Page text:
Urban Luthier

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  1. yea it takes forever to grind back a damaged blade on the Tormek. I haven't figured out how to polish with Tormek leather wheel. Don't know why but I find i wind up dubbing the bevel edge of gouges. I Keep a leather strop and Lee Valley Wooden Sharpening Slips on the bench and touch up every few min.
  2. Would you be able to share the STL file?
  3. + 1. Thanks for the warning - I was looking at one of these as well
  4. Thanks for posting HoGo. Where did you get the CT scan of the Kreisler?
  5. I know this is a really old thread but it is worth noting that there is 1:1 ct scan of the rib garland on the Plowden poster. That will give you the most accurate outline. It also shows where the blocks were placed and their dimensions.
  6. always a good day when you post Christian! Stunning work
  7. nice to see the 'nursery' shots mike! very cool
  8. wondering how many of you use what some woodworkers call the 'ruler trick' when sharpening plane blades? i.e. honing the face of the blade by placing a thin ruler at the opposite end of the stone so only the very edge of the blade is honed.
  9. The one disadvantage of the PMV11, is that one really needs to monitor the edge while you work. The PMV-11 stays sharper loner than anything I've tried. I frequently use the tools with these blades longer than I should - even to the point when the edge starts to fail. At this point it is back to the grind stone.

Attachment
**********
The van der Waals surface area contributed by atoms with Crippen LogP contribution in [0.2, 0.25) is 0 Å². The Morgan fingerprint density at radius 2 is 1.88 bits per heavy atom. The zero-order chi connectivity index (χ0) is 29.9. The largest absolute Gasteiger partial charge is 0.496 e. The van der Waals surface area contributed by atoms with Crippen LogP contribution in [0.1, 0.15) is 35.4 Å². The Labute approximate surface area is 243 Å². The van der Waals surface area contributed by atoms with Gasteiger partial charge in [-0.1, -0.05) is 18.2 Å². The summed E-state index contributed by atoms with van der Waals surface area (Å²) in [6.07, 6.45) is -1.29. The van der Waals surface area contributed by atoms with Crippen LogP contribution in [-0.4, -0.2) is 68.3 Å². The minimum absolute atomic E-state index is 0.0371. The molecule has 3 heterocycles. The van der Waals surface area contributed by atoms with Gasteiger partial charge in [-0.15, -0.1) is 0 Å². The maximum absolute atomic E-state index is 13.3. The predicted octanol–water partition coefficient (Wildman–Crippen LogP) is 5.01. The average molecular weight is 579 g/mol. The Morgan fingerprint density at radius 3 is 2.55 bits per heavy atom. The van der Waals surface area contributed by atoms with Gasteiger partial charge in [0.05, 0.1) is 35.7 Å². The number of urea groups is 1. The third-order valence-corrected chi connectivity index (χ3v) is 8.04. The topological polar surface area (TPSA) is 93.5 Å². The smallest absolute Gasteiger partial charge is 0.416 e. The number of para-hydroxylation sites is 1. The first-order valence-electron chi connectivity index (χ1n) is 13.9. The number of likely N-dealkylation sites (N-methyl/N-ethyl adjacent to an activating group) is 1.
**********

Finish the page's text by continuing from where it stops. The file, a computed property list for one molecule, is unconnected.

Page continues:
10. all of the home-made honing jigs above look really cool. The best investment I've made (and the most painful one) is to learn how to sharpen everything freehand. With a bit of effort i'm now able to get results as good as i used when using jigs, the benefit is that I can work much more quickly. Like John and Jim i use the Tormek jigs for grinding.
  11. Konrad Sauer (A plane maker friend of mine) uses O1 Hock blades. I have a couple of his planes and I can get the blades sharper than anything else I've tried. The A2 blades in my Lie Nielsen's (scrub and 102) seem to be more durable and stay sharper longer than the Lee valley A2 equivalent. I now only use A2 for high angle toothing blades. I use the Veritas PMV-11 in my LV planes now. PMV-11 seems to be the Goldilocks blade - I can get it quite sharp (not as sharp as the hock for some reason) and they stay sharper for longer than anything else i've tried.
  12. When doing this joint i also bevel the ribs very slightly by a half a degree or so. That way the outside face of the two ribs buts together tightly when glued. No matter what one does, in a hundred years joint will separate slightly anyway!
  13. Useful info here on the size and shape of baroque bass bars. See toward the end of the article https://www.roger-hargrave.de/PDF/ViolinMaking/Fitting_a_Bass_Bar.pdf
  14. Yes this is what i was referring to above. The CT data is super accurate! However S&Z were unable to produce an + - .3mm accurate resin based copy from the data (they were using an additive fabrication process with resin not CNC). When I spoke to Andrea, he wasn't 100% satisfied with the results and decided to cancel the 3d print option originally offered with the book. It is too bad -- even at these tolerances, I would have been happy. It is near impossible for amateurs to get a hold of plaster casts for study purposes.
  15. Trouble with 3d printing from CT scans (CT->STL) is the accuracy of the resin print. S&Z ran into issues with this with the Tuscan Strad publication. They simply couldn't get the accuracy they were looking for + - .3mm was considered too great a margin of error.